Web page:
Mrs. Nesbit’s generosity did not stop with the police department. She also had “Christmas Tree Kids” who were allowed to come to her house during the holidays and cut down a tree.
“Some of her Christmas tree kids have become pretty prominent citizens in Memphis and Tennessee,” said Johnson.
Each summer the Nesbit home place was the site for the Bartlett Police and Fire Departments’ family picnic. The city employees and their families would gather for softball and hay rides. Former BPD Inspector Steve Johnson also recalled Mrs. Nesbit’s knack for making friends, including some famous ones.
“I was assigned to escort Maria Von Trapp when she came to Bartlett for the city’s performance of ‘The Sound of Music.’ She and Miss Katherine hit it off right away. They stayed in touch until Ms. Von Trapp’s death. She even spent one night at the old homestead with Miss Katherine. They were opposites — Ms. Von Trapp was large and forceful, Miss Katherine was small and quiet — but they did have a lot in common.”
Mrs. Nesbit also adopted friends and their children, whom she remembered with keepsake gifts on a number of occasions throughout a year. There were always gifts for her guests. Unassuming and modest, she discouraged compliments and personal recognition, although she was lavish in her praise of others.
In 1986 a city ambulance was dedicated to her. On Aug. 15, 1988, she celebrated her 95th birthday and was honored for her contributions to the city at Bartlett City Hall. Many city employees attended as Mayor Bobby Flaherty gave her a proclamation, setting aside Aug. 15 as Katherine Nesbit Day. After the reception Mrs. Nesbit was given a party by her friends in her home.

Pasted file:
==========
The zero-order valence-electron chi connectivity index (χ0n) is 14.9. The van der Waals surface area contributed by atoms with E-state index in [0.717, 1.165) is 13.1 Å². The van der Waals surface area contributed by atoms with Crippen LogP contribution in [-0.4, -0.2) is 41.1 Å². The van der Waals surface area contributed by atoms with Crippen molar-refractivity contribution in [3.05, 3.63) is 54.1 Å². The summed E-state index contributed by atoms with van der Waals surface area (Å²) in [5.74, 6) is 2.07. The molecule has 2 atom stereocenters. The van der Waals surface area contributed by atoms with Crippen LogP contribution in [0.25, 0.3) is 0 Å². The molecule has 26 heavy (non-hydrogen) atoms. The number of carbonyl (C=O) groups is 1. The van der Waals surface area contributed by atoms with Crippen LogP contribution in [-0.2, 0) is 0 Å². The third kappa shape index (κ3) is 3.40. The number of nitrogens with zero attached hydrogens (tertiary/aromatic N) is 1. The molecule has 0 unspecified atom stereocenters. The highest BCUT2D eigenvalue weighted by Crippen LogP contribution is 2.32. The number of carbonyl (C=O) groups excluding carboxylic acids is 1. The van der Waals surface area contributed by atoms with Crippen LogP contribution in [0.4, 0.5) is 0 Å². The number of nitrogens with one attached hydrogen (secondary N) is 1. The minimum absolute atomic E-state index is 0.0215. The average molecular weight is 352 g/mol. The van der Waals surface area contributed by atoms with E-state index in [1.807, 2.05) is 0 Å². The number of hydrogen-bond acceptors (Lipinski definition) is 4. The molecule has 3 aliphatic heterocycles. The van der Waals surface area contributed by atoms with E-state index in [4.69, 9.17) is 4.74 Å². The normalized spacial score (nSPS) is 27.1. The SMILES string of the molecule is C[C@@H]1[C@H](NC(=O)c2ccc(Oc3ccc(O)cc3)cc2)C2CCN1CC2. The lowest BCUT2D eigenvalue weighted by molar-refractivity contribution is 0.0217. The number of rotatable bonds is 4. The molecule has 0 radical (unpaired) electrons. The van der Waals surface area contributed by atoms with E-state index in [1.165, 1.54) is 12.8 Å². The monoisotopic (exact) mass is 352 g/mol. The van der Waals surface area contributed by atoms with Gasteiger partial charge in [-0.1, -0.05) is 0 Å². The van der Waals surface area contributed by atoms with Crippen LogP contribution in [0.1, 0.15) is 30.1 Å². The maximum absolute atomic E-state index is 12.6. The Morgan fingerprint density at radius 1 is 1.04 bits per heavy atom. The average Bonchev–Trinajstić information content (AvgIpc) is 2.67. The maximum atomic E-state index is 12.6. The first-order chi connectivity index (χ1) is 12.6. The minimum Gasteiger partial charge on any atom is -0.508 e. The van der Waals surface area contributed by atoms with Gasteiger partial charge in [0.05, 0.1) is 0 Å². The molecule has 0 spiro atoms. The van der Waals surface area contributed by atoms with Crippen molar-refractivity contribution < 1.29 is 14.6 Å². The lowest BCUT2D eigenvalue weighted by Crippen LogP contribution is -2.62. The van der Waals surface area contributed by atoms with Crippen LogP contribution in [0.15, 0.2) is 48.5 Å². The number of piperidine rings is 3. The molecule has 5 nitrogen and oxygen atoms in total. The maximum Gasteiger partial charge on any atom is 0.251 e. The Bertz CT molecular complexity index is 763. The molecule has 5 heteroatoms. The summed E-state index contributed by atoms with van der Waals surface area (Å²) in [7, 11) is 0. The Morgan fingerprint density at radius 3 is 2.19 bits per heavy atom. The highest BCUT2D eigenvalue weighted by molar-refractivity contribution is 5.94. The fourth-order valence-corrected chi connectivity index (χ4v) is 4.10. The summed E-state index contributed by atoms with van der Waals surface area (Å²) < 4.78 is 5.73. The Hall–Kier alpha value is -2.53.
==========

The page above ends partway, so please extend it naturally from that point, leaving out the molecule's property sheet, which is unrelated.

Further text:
She died on Dec. 17, 1991, at the age of 98 at her home. Her obituary states that she was a member of St. Elizabeth’s Episcopal Church in Raleigh, active in the Red Cross (where she taught swimming) and a member of the Daughters of the American Revolution, the Junior League and the Memphis Gun Club. She is buried in Elmwood Cemetery next to her husband.
In the 1970s Katherine Nesbit sold her property to the Shelby County Conservation Board with the stipulation that it would remain park land. A portion where her home was located was designated as a life estate for her. It was called Bartlett Park. After her death the County took ownership of the property, but nothing was done to it. In 1999 Bartlett and the to the Shelby County Conservation Board began talking about the park becoming a part of Bartlett, and in May 2005 the county deeded the park to the City of Bartlett. Off-road cyclists had been using the land for several years and calling it Stanky Creek because of the stink from a drainage ditch on a part of the trail. The cyclist clubs had been maintaining the trails, but the City of Bartlett has been making improvements and it has officially been named Nesbit Park.
The Nesbits were gentle people who led a simple life in a place they loved surrounded by the beauty of nature. They left a legacy rich in friendship and shared experiences, and with the donation of their land they guaranteed that even surrounded by a city as large as Memphis, a peaceful place will always exist.
Written by Suzanne Griffith Coleman, special to the Express.